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The Uprising Miniature's Race!

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1 hour ago, ced1106 said:

For human-sized figures, WizKids packages two miniatures per blister, something like $5 per two figures here, while Reaper is $3.50 for a single miniature in a blister. 

WizKids figures are RPG staples. Reaper has a much larger variety, though some sculpts would never be bought for an RPG or miniatures wargame.

In non-Reaper forums, the consensus is that the WizKids sculpts are better, compared to white Bones.

 

I have to agree about the quality difference. I like the new Bones Black material a lot, but nearly all of the character sculpts in Bones 5 seem to be designed for 1 piece casting. So many are in static poses, as opposed to the very dynamic poses of almost all of the Nolzur's character minis. I'm getting a boatload of wonderful Bones 5 minis, but it's a little disheartening to see Reaper give us a major material upgrade, only to make so many of the hero and townsfolk figures stand around with their arms out to the sides or their weapons pressed against their bodies. Reaper's sculpt quality is quite high for much of the new offerings, but the poses look flat compared to the D&D minis, or even many older Bones minis. Maybe it is a limitation of the Bones Black molding process (as Darsc said above), but Wizkids doesn't have that limitation, even though the WizKids' unpainted plastic material is nearly as firm as Bones Black.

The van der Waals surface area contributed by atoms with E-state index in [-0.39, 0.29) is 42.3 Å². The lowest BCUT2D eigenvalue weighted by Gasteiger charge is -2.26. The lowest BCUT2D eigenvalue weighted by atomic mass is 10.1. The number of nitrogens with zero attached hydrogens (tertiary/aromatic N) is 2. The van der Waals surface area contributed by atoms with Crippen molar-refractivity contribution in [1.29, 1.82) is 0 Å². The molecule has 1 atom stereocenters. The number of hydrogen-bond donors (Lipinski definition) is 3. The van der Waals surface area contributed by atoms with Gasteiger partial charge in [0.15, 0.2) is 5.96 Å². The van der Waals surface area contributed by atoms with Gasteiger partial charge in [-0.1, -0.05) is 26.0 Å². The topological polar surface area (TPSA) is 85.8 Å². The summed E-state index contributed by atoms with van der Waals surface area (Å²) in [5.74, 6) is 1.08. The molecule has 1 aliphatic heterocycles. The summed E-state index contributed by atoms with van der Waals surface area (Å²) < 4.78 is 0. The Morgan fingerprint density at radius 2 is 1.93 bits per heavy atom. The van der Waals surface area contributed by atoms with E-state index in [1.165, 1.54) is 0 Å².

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3 hours ago, ced1106 said: